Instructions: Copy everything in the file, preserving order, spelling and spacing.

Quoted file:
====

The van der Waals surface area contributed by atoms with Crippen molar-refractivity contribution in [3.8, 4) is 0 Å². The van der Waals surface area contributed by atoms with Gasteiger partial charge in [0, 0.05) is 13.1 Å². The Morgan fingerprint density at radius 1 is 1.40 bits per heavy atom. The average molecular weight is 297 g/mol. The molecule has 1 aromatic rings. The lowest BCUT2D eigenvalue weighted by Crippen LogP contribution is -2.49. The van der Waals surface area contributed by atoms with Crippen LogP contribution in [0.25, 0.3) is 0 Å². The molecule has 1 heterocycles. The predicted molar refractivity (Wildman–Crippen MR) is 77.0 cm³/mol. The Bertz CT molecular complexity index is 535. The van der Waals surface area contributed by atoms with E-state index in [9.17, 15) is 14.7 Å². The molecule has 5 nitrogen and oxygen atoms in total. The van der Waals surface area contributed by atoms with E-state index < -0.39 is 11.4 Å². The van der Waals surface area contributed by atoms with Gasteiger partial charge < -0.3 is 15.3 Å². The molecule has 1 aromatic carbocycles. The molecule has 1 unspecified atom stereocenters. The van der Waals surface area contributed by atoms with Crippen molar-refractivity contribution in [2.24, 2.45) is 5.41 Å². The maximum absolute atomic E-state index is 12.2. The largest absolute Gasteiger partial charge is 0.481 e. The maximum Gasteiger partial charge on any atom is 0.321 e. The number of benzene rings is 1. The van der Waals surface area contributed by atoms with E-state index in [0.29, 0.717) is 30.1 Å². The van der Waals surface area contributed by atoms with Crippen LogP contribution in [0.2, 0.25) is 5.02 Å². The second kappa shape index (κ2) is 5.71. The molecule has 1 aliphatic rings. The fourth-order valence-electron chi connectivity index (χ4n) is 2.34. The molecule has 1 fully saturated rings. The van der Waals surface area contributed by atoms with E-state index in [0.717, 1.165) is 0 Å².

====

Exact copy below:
The van der Waals surface area contributed by atoms with Crippen molar-refractivity contribution in [3.8, 4) is 0 Å². The van der Waals surface area contributed by atoms with Gasteiger partial charge in [0, 0.05) is 13.1 Å². The Morgan fingerprint density at radius 1 is 1.40 bits per heavy atom. The average molecular weight is 297 g/mol. The molecule has 1 aromatic rings. The lowest BCUT2D eigenvalue weighted by Crippen LogP contribution is -2.49. The van der Waals surface area contributed by atoms with Crippen LogP contribution in [0.25, 0.3) is 0 Å². The molecule has 1 heterocycles. The predicted molar refractivity (Wildman–Crippen MR) is 77.0 cm³/mol. The Bertz CT molecular complexity index is 535. The van der Waals surface area contributed by atoms with E-state index in [9.17, 15) is 14.7 Å². The molecule has 5 nitrogen and oxygen atoms in total. The van der Waals surface area contributed by atoms with E-state index < -0.39 is 11.4 Å². The van der Waals surface area contributed by atoms with Gasteiger partial charge < -0.3 is 15.3 Å². The molecule has 1 aromatic carbocycles. The molecule has 1 unspecified atom stereocenters. The van der Waals surface area contributed by atoms with Crippen molar-refractivity contribution in [2.24, 2.45) is 5.41 Å². The maximum absolute atomic E-state index is 12.2. The largest absolute Gasteiger partial charge is 0.481 e. The maximum Gasteiger partial charge on any atom is 0.321 e. The number of benzene rings is 1. The van der Waals surface area contributed by atoms with E-state index in [0.29, 0.717) is 30.1 Å². The van der Waals surface area contributed by atoms with Crippen LogP contribution in [0.2, 0.25) is 5.02 Å². The second kappa shape index (κ2) is 5.71. The molecule has 1 aliphatic rings. The fourth-order valence-electron chi connectivity index (χ4n) is 2.34. The molecule has 1 fully saturated rings. The van der Waals surface area contributed by atoms with E-state index in [0.717, 1.165) is 0 Å².